Some more thoughts on ESL

I’ve realized that I have not written about ESL in some time. Well, I should change that.

For anyone who may need to get caught up, in October of 2017 I left the most lucrative job I ever had because I was frankly, sick of being an ESL teacher, and wanted to do something more with my life. I didn’t hate everything about ESL, but I was seriously under challenged by it. I stopped preparing for classes because, frankly, I didn’t need to. I knew the material that well. My brain was turning off in class, and I kind of hated that feeling.

So I came back to the US to career transition. It failed miserably. I stayed at my transition job (an ESL teaching job) for more than a year. I then quit suddenly and went to try other things. Nothing serious ever came of it. By October 2019 I realized that I wasn’t going to achieve this goal, and it was time I stopped trying. I may as well go back to teaching ESL, and somewhere lucrative  at that.

Ok, that’s not exactly what I ended up doing.

But I want to talk for a moment about ESL, and write up as advice of sorts. See, I am very good at some aspects of ESL – namely the actual teaching aspects of it. But people who do well in ESL have other skills that I absolutely do not have, and amount to my misery in the field.

I suck at being a business person. You don’t have to do this in ESL, but many people do. Most teaching contracts are only 25 teaching hours, and no one is monitoring you for those 15 prep hours you are given. So most people go out and get private students to fill out the 40 hour work week.

This is what I have always sucked at doing. And I have sucked at it in a a pretty standard way. Much of it resurfaced in the late months of 2019, where I was tutoring a private student. He may get his own blog post in the future.

The pit falls of the private student are numerous. A rather stupid point is that I suck at asking people for my money. Working for a school makes that part easy. Asking people for money feels like a weird confrontation to me, even though I know its not. I feel like I am bothering them inappropriately. I’ll just kind of forget to do it. With this last one in 2019 it took my former boss reminding me to do it for me to actually get it done.

Pitfall number two is infinitely worse. It comes from that strange pseudo friendship you end up developing with the people you tutor. And here is the actual advice I have to give people:


Maybe they are friendly, maybe you are friendly. Nothing is wrong with either of those things. But respect the damn boundaries. It happened pretty frequently when I first started teaching, where first you would meet at a bar (cafe), and the person would say something to you like ‘hey, let’s get a pizza after this.’ Problem number one is that you are going to do this for free. If you taught for two hours, then continued to teach while you ate the pizza, you bill two hours. If you don’t, your an asshole. This will escalate. The horrific extreme of the escalation is when your student asks you out1. Other varieties of this include the invitation to dinner at their house, where you can ‘meet the spouse’. That isn’t a filthy euphemism, they actually want you in their life in some way. Soon, to appropriate a word, you will be friendzoned. You are their friend now, and you aren’t the kind of asshole friend who charges their own friends money for English lessons.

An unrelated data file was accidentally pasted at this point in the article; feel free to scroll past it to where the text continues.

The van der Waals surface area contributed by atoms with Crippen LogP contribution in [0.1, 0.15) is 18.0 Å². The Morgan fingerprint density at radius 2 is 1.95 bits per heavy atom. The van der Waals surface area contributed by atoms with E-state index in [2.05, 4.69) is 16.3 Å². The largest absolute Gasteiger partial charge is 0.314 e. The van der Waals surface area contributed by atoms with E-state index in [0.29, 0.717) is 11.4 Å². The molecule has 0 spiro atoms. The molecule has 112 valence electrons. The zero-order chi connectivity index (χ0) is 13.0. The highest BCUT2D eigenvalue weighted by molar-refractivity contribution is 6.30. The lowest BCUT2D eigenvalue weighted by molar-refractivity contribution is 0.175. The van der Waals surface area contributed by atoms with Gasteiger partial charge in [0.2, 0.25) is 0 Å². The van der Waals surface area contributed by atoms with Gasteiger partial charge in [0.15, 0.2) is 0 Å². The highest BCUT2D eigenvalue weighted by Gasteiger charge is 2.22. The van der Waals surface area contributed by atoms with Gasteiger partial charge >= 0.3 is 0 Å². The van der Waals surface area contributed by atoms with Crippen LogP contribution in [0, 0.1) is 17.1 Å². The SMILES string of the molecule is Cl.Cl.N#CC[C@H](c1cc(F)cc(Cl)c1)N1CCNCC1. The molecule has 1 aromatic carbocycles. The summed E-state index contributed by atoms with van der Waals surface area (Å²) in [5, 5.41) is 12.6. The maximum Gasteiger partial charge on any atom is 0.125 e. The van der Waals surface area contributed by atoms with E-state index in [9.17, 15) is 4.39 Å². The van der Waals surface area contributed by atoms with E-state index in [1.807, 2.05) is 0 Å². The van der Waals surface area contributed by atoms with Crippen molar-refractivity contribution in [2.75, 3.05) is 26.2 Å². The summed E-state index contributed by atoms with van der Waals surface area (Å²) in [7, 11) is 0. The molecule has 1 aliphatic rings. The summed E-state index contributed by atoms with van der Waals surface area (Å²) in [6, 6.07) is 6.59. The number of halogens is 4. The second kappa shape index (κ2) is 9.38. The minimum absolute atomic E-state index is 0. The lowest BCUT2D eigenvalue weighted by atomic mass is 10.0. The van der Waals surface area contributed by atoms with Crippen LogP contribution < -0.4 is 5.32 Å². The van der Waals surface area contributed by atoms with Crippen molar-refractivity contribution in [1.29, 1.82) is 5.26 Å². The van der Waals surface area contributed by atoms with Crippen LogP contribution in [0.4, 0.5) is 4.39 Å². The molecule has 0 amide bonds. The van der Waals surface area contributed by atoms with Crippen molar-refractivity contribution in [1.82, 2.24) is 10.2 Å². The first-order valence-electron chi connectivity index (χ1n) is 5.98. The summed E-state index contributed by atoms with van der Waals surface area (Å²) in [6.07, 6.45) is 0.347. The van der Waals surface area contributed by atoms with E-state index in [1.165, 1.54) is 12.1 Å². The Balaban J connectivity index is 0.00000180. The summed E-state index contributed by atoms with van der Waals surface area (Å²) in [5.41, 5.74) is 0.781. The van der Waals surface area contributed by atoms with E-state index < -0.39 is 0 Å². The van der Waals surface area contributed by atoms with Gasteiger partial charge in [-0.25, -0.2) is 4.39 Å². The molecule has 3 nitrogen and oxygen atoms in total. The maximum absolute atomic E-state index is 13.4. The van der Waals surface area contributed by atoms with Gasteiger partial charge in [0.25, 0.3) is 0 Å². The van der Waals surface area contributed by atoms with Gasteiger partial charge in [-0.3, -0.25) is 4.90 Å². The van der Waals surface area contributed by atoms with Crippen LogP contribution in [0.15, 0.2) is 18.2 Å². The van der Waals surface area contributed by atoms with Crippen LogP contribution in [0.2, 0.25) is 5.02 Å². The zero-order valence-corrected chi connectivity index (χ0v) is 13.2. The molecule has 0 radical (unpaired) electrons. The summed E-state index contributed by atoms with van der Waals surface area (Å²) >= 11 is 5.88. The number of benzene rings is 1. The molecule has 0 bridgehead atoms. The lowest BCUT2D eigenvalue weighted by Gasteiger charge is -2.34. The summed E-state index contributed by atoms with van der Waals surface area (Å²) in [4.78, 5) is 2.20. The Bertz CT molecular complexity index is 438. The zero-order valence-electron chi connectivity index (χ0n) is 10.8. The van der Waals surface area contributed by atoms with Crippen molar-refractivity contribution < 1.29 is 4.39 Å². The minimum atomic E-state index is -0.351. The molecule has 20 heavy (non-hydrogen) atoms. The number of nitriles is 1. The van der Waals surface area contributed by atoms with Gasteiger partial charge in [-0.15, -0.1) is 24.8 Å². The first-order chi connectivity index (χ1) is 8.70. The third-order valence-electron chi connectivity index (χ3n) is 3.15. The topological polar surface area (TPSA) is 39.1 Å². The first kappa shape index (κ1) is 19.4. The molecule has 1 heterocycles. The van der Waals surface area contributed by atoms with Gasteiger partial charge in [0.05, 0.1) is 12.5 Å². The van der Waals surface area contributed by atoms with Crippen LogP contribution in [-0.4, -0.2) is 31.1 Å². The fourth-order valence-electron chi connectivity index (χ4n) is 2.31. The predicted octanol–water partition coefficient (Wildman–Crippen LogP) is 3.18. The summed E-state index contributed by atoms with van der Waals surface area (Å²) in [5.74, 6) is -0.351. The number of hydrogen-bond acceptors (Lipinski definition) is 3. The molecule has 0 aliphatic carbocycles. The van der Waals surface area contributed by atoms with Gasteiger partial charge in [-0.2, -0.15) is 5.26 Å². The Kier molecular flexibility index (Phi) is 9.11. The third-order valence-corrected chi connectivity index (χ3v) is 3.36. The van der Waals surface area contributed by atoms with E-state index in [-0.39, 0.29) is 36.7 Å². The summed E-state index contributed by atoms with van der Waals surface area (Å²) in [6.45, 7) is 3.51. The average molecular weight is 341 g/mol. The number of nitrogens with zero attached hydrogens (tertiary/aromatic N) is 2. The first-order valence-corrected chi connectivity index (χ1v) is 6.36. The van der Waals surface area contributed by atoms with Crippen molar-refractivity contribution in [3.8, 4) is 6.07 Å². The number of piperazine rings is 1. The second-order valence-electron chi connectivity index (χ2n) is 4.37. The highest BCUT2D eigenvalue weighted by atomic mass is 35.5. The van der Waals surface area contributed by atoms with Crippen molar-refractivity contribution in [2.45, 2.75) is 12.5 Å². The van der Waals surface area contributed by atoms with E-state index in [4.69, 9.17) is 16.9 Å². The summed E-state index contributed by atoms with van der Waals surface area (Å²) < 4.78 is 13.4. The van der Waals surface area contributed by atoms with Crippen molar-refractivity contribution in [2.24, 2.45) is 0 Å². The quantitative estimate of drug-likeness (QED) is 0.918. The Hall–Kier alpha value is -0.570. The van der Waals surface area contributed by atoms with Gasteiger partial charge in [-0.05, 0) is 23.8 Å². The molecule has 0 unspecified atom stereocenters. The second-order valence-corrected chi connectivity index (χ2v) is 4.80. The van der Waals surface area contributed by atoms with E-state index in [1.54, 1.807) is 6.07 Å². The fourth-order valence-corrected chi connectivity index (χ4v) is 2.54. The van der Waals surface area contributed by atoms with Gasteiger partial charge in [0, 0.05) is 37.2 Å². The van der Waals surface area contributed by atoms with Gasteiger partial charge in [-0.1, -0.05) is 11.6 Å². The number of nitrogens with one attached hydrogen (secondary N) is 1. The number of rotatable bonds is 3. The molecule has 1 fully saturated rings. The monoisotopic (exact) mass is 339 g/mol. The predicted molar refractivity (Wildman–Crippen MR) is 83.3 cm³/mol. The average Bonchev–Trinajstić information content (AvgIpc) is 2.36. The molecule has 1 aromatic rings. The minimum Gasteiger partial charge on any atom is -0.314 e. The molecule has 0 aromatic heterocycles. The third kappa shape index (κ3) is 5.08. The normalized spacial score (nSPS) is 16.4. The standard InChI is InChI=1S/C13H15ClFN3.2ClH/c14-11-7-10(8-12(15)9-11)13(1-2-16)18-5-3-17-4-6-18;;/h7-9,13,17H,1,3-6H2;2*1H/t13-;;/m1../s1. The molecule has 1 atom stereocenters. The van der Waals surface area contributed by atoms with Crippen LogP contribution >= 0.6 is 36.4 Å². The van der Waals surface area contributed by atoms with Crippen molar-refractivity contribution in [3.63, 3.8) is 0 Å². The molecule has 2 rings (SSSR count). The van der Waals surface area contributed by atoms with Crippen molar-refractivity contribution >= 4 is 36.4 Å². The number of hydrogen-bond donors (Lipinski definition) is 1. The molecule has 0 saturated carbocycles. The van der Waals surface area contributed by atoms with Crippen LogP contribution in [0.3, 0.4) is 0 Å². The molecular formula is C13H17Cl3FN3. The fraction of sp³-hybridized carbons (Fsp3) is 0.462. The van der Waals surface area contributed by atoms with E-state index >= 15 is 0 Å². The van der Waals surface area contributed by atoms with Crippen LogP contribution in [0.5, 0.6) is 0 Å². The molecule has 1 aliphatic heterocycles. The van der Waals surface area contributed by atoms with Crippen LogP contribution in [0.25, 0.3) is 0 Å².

Yes. Yes I fucking am. Also, we are not friends.

Again, boundaries are important. Otherwise you have to have some variety of this conversation

No, we aren’t friends. I am friendly to you because I am being paid 25$  an hour to be here. Frankly, I think you’re a dim-witted slob and my life would improve immensely where you not in it.

You don’t always think that, but you think it frequently enough.

These experience were also happening with the student I had in 2019. I would leave to go to his house around 6pm. I would get there around 7pm, and I would teach him for two hours. After, he would offer me dinner. I would have to help him make it of course. And the English lesson never really shut off after that (it did, to some extent, lessen). We would then sit there till about 11:30, and then I would go home.

I was out of my house for 6 damn hours. Slice that as you like, that brought my hourly down to 8 an hour. And that is fucking miserable.  It was mostly, my own damn fault, as I was very bad at saying no to people. But the truth of the matter is that if you aren’t doing exactly what you want to be doing, then someone needs to be paying you for it. I could have just as easily eaten at my house. if this still isn’t making sense, think of it this way: if this were my only income stream, I would need to be doing something else with this time. I would have to look at this person in the face and say ‘sorry, I can’t actually afford to stay here an extra two hours, as I have other things to do’. There is actually no way you could justify this. Even if you wonder ‘what if you had this student at the end of the day?’, that wouldn’t work. I wouldn’t want to do this after 6 other hours of students.

There just isn’t any slicing it.

So if ever you think I should go in business, know that I would suck at it.


1 I suppose it isn’t impossible that this happens to a man. I have, however, never heard of it happening to one. But all the ladies I know who it did happen to found it horrific. In fact, I would go so far as to say that if you ever want to cut ties with someone in your life, ask them out on an awkward date.

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